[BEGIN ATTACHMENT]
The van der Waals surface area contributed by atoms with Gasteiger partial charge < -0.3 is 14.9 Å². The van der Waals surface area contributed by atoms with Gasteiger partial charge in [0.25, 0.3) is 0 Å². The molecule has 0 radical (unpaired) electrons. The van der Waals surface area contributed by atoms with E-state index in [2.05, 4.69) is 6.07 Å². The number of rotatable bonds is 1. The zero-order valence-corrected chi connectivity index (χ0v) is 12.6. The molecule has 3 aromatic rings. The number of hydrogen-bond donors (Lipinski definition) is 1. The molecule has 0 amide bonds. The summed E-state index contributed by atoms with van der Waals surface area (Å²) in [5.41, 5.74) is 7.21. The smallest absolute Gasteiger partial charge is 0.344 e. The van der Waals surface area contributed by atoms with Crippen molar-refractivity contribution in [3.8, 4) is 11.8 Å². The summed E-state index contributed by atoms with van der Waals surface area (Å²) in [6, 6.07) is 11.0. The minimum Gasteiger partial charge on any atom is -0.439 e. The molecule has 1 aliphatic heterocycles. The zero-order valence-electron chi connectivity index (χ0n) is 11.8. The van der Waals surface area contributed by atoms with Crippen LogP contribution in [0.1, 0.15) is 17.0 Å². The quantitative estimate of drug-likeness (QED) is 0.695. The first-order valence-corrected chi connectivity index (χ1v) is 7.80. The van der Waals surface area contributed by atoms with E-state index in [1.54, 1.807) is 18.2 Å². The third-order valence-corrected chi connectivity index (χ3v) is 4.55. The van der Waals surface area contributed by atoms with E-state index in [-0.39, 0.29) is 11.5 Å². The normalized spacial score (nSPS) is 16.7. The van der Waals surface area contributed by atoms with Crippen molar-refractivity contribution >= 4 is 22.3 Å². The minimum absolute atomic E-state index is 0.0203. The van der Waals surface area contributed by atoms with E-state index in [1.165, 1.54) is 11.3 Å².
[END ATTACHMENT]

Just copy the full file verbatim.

The van der Waals surface area contributed by atoms with Gasteiger partial charge < -0.3 is 14.9 Å². The van der Waals surface area contributed by atoms with Gasteiger partial charge in [0.25, 0.3) is 0 Å². The molecule has 0 radical (unpaired) electrons. The van der Waals surface area contributed by atoms with E-state index in [2.05, 4.69) is 6.07 Å². The number of rotatable bonds is 1. The zero-order valence-corrected chi connectivity index (χ0v) is 12.6. The molecule has 3 aromatic rings. The number of hydrogen-bond donors (Lipinski definition) is 1. The molecule has 0 amide bonds. The summed E-state index contributed by atoms with van der Waals surface area (Å²) in [5.41, 5.74) is 7.21. The smallest absolute Gasteiger partial charge is 0.344 e. The van der Waals surface area contributed by atoms with Crippen molar-refractivity contribution in [3.8, 4) is 11.8 Å². The summed E-state index contributed by atoms with van der Waals surface area (Å²) in [6, 6.07) is 11.0. The minimum Gasteiger partial charge on any atom is -0.439 e. The molecule has 1 aliphatic heterocycles. The zero-order valence-electron chi connectivity index (χ0n) is 11.8. The van der Waals surface area contributed by atoms with Crippen LogP contribution in [0.1, 0.15) is 17.0 Å². The quantitative estimate of drug-likeness (QED) is 0.695. The first-order valence-corrected chi connectivity index (χ1v) is 7.80. The van der Waals surface area contributed by atoms with E-state index in [1.54, 1.807) is 18.2 Å². The third-order valence-corrected chi connectivity index (χ3v) is 4.55. The van der Waals surface area contributed by atoms with E-state index in [-0.39, 0.29) is 11.5 Å². The normalized spacial score (nSPS) is 16.7. The van der Waals surface area contributed by atoms with Crippen molar-refractivity contribution >= 4 is 22.3 Å². The minimum absolute atomic E-state index is 0.0203. The van der Waals surface area contributed by atoms with E-state index in [1.165, 1.54) is 11.3 Å².